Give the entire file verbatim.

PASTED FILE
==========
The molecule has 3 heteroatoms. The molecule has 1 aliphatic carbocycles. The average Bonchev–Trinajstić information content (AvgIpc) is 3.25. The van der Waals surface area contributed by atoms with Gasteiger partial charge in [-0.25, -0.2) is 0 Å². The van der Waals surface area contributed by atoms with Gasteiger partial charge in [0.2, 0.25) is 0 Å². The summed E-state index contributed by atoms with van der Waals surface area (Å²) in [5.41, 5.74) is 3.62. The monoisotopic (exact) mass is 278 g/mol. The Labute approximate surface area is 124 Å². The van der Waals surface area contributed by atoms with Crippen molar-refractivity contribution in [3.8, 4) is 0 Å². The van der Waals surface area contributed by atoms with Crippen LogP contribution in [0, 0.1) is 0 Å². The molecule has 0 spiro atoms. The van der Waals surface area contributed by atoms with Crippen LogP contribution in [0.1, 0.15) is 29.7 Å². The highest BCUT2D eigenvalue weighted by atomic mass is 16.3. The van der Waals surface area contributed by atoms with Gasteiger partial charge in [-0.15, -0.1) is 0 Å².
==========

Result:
The molecule has 3 heteroatoms. The molecule has 1 aliphatic carbocycles. The average Bonchev–Trinajstić information content (AvgIpc) is 3.25. The van der Waals surface area contributed by atoms with Gasteiger partial charge in [-0.25, -0.2) is 0 Å². The van der Waals surface area contributed by atoms with Gasteiger partial charge in [0.2, 0.25) is 0 Å². The summed E-state index contributed by atoms with van der Waals surface area (Å²) in [5.41, 5.74) is 3.62. The monoisotopic (exact) mass is 278 g/mol. The Labute approximate surface area is 124 Å². The van der Waals surface area contributed by atoms with Crippen molar-refractivity contribution in [3.8, 4) is 0 Å². The van der Waals surface area contributed by atoms with Crippen LogP contribution in [0, 0.1) is 0 Å². The molecule has 0 spiro atoms. The van der Waals surface area contributed by atoms with Crippen LogP contribution in [0.1, 0.15) is 29.7 Å². The highest BCUT2D eigenvalue weighted by atomic mass is 16.3. The van der Waals surface area contributed by atoms with Gasteiger partial charge in [-0.15, -0.1) is 0 Å².